With the holiday season here, it’s probably crossed your mind that homebrew makes a great gift for family, friends, co-workers and anyone else who wound up on the “nice” list this year.
Here we present some yeast lingo explained for the layman/normal human being.
In the previous chapters, we made our beers using malt extract for some or all of the fermentable sugars. In this chapter, we’ll brew a beer in which the fermentables come entirely
In the chapter on extract with grains brewing, you learned how to alter a malt extract wort by steeping specialty grains and boiling pellet hops. In this chapter, we’ll show you how
This chapter builds on the basic brewing skills learned in chapter two “Brewing a No-Boil Extract Beer.” Here, you’ll learn how to use steeped grains, pellet hops and liquid yeast to modify
Some homebrewers may want to brew an easy-to-make beer during their first brewing session to build their confidence before trying more complicated brewing methods later. Others may want to take the simple
Brewing is the process of making beer — a fermented, alcoholic beverage made from grains. The most commonly used grain for brewing is barley, but there are others (including wheat, rye, oats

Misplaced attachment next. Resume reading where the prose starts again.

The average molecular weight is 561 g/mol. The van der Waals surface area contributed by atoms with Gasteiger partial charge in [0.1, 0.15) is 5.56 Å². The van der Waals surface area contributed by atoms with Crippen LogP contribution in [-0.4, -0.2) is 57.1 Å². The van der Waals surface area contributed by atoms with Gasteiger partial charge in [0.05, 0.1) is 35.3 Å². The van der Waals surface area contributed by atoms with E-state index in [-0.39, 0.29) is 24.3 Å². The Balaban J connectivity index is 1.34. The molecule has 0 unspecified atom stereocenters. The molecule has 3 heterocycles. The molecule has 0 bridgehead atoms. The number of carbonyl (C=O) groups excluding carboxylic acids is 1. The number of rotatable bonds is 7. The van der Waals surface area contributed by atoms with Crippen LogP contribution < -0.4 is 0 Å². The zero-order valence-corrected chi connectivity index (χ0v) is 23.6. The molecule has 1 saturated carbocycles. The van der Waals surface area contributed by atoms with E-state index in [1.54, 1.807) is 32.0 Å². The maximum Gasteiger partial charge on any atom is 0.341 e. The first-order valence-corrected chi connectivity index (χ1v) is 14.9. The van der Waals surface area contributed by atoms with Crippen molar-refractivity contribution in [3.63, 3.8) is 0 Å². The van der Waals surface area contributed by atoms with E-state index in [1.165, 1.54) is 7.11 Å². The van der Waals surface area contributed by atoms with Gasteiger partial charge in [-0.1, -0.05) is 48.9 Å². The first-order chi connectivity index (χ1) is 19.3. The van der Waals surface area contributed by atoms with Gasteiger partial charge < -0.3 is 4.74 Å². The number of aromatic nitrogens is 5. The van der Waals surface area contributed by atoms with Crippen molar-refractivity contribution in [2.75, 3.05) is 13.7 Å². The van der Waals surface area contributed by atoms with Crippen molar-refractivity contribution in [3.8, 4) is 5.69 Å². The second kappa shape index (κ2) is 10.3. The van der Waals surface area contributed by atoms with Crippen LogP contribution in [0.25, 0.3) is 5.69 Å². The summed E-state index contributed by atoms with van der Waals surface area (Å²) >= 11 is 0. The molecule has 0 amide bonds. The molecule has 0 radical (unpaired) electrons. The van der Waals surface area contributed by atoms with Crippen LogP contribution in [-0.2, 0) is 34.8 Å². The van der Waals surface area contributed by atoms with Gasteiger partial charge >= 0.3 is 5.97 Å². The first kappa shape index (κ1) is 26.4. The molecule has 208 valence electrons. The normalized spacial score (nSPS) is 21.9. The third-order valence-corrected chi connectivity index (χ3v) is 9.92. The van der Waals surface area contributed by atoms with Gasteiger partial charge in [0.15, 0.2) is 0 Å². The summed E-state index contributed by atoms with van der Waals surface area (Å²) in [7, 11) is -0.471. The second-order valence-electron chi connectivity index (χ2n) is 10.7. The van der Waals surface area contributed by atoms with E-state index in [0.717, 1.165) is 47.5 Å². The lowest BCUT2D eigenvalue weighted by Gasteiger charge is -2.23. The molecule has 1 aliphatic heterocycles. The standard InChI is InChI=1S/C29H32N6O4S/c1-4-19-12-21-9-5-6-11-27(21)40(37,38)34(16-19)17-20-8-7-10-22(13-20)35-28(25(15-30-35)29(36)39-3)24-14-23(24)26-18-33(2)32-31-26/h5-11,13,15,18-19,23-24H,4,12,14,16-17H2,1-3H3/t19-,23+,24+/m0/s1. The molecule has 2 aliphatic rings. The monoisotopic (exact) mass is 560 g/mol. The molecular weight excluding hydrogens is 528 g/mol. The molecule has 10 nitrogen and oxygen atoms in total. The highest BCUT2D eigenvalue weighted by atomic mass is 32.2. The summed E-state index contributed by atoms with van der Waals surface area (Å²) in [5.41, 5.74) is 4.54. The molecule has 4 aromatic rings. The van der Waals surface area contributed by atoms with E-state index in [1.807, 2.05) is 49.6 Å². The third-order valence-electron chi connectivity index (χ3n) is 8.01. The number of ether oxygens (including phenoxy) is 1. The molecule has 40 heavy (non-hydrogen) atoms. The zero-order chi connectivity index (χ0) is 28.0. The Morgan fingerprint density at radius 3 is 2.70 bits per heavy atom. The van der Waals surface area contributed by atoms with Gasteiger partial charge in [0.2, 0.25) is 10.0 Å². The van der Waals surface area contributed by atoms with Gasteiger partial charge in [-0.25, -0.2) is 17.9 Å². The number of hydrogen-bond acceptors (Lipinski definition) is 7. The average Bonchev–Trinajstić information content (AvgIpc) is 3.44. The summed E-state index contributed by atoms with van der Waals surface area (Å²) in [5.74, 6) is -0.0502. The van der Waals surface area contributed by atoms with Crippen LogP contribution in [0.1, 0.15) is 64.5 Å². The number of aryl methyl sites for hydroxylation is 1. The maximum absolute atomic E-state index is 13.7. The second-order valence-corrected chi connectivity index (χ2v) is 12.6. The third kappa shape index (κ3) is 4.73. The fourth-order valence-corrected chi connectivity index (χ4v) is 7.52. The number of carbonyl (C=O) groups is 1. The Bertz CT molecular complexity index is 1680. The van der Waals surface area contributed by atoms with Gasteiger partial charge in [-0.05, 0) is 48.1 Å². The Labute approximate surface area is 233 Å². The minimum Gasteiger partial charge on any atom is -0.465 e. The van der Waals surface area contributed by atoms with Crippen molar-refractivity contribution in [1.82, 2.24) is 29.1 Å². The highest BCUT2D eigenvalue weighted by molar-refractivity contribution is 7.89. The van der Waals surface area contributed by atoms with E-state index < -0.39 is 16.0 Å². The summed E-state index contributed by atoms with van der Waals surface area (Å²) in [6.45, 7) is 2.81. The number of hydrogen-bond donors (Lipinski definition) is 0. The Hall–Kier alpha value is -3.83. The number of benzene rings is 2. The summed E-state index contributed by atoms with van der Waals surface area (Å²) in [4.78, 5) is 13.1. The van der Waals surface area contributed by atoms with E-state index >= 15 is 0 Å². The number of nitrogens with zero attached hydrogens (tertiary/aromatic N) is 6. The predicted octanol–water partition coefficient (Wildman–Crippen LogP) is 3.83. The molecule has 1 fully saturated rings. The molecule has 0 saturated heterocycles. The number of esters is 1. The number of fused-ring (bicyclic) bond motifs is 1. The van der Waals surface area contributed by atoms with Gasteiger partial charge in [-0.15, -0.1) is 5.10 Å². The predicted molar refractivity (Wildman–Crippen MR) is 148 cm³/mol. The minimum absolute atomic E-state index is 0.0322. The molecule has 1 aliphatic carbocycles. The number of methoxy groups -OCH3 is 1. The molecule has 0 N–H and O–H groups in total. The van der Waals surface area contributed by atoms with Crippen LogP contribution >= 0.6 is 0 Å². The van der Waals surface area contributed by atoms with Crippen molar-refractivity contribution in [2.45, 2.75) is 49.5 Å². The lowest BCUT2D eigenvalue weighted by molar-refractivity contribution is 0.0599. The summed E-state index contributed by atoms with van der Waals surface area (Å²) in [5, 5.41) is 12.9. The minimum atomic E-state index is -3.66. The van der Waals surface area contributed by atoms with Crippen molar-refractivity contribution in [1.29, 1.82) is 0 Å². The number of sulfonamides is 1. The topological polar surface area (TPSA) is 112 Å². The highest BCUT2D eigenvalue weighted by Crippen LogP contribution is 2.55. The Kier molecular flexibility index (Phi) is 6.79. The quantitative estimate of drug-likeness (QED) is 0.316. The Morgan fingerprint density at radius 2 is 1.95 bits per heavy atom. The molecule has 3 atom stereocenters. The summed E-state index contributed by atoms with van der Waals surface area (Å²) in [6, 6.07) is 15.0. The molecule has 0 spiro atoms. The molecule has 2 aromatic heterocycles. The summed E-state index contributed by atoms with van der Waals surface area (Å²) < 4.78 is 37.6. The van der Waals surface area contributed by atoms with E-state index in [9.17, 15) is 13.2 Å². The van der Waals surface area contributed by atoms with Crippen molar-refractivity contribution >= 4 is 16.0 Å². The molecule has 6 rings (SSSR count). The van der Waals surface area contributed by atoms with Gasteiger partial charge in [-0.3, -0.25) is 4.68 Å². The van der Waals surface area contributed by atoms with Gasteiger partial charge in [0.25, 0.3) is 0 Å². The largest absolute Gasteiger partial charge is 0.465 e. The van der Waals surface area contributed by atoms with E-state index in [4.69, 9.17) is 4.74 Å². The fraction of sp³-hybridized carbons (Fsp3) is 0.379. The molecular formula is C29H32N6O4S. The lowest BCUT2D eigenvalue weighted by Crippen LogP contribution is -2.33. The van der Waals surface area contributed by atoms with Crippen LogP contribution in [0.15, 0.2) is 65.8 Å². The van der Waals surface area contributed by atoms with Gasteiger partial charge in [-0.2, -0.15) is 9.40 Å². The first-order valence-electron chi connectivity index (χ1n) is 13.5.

Homebrewers need to chill there wort after the boil, but there is no correct way. Learn the pros and cons of various methods of wort chilling along with the different techniques to chill the wort down to yeast-pitching temperatures.
If you want to make a balanced beer, you need to know something about bittering. The alpha acids in hops bring bitter flavor to your beer so that you can balance out
Brewing water can be pretty confusing, especially to a new homebrewer who is starting to brew all-grain batches. All you need to know in the beginning, however, is if six certain ions
Competitions can be a fun way to learn more about brewing better homebrews — and maybe earn some bragging rights as well. If you are interested in seeing how your homebrews stack
One of the easiest ways to save money as you begin homebrewing more often — and a way to ensure you have ingredients on hand when you decide to brew up a batch